NWS mets reading severe warnings on TV

Something I remember well from my years growing up in Abilene TX is that during the 80s, severe weather bulletins would be read on the air by the meteorologist at the WSO. On the NOAA weather radio, you would hear the normal 1050 Hz tone, and then a noise of equal length that sounded like, well, pursing your lips together and blowing, or well, breaking wind. ANYWAY, the tone of that was quite low in pitch and would activate the station's own alert tone played on air.

Once that tone stopped (I sometimes listened to NWR and watched TV to confirm this sequence), the master control op would switch to the radar display and the voice of the WSO forecaster would come on reading the warning. The voices and names of those forecasters would become quite well known. They would end the broadcast by saying "This is so-and-so at the Weather Service, now back to regular programming."

At that time, either the station's weathercaster would come on, or the station would go back to normal programming (usually with very primitive on-screen bugs).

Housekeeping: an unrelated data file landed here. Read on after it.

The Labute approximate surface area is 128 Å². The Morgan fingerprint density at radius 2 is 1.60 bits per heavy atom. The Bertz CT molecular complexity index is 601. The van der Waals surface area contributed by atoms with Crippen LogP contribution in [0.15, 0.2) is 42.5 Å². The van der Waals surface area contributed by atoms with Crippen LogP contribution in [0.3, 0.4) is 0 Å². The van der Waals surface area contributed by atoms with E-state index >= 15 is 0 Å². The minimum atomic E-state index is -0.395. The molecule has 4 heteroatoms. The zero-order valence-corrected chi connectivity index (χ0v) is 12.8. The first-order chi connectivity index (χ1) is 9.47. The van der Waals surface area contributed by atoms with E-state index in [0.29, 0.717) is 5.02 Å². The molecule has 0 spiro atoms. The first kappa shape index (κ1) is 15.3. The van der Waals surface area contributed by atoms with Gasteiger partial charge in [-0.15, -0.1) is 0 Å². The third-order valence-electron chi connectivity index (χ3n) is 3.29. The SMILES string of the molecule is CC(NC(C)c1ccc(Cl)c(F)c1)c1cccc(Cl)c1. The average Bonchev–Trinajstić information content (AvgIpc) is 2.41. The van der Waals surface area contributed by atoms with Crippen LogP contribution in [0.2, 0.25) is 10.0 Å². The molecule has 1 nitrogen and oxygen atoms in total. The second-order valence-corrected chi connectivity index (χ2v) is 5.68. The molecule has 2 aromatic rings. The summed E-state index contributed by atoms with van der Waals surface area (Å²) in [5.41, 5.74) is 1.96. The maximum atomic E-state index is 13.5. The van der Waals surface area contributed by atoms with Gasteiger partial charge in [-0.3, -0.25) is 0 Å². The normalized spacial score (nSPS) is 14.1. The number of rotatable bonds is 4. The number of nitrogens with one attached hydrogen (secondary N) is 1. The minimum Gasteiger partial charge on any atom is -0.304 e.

Does anyone else remember this in other cities? I do wish I had a recording of it, but I don't.
Showing my age, but yes I remember this ... in a way, it seemed to be a better means to convey the seriousness of the situation, IMO - and led to people taking notice. Just seems more official for someone in authority to be reading a written statement.
Some offices gave a countdown timer after the warning was issued - I remember IND did it during my Purdue days late-80's. But obviously TV stations realized having some scratchy voice read off generic warning info was no match for having the on-air met give detailed city-by-city radar looks.
I believe the CRS voice still reads the warnings on some Fox stations.